Investors looking to get a piece of the latest market surge poured cash into stock funds at the highest pace ever during the past four weeks.
Mutual funds and ETFs that focus on stocks garnered $58 billion in fresh money during the period that ended Wednesday, according to Bank of America Merrill Lynch. The rush comes during a period when the S&P 500 rose about 4 percent and was off to one of its fastest-ever starts for a calendar year.
The rush of cash is inspired by a "fear of missing out," Michael Hartnett, BofAML's chief investment strategist, said in a report on weekly fund flows. He added that the "frothy price action likely continues in the short term," though the firm's indicator of market sentiment is getting closer to a sell level.
New money didn't just go into exchange-traded funds that passively track market indexes like the S&P 500 and Dow industrials. Active funds, which have seen massive outflows in the past several years, also have reached a four-year peak inflows during the past four weeks.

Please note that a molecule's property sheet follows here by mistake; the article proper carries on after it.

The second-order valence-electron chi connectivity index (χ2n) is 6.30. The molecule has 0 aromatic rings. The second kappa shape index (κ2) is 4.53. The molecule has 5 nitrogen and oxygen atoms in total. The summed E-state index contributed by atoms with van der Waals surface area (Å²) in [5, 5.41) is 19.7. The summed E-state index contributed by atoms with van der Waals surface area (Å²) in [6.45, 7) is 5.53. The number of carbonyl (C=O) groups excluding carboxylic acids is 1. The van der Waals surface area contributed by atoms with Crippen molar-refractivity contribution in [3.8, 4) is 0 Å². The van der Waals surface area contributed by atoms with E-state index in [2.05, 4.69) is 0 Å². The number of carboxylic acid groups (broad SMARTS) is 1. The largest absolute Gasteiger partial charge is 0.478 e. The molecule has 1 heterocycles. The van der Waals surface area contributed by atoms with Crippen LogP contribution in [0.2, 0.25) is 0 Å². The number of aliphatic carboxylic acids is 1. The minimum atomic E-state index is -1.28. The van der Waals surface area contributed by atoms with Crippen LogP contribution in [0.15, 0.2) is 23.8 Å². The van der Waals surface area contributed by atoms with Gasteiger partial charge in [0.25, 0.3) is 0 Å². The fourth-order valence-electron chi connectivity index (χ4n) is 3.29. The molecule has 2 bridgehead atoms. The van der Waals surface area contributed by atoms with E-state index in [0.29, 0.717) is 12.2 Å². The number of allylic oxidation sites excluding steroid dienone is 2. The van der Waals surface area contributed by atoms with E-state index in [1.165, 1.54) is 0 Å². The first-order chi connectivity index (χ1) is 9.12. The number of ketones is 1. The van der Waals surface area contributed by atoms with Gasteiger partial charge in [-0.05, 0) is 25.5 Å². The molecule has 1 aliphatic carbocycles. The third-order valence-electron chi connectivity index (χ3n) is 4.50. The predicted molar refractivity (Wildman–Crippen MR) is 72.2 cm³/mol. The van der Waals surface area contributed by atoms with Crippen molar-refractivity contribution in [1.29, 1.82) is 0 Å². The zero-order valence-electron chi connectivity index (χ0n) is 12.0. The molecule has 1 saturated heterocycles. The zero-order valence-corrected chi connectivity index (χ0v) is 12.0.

All told, equity ETFs have pulled in $38.2 billion in 2018 while their mutual fund counterparts have gathered a net $5.6 billion, according to BofAML. Most mutual funds are run by managers who actively pick stocks and carry considerably higher fees than ETFs.
The one-week total inflow of $23.9 billion was the seventh-best on record.
U.S. funds showed the strongest money gains with $6.4 billion for the week, while Japan attracted $3.6 billion, emerging markets saw $3.5 billion and Europe pulled in $2.2 billion in creations. U.S. large-cap funds were the biggest beneficiary by style, with $6.5 billion of inflows, BofAML reported.
By sector, financials took in $1.6 billion while technology and energy saw $700 million apiece.
The surge comes as sentiment surveys show both professional and mom-and-pop investors getting much more optimistic.
The latest Investors Intelligence poll of professional newsletter editors saw bulls outnumber bears by 66.7 percent to 12.7 percent, the biggest spread since April 1986. The American Association of Independent Investors retail survey reported the difference at 54.1 percent to 21.4 percent.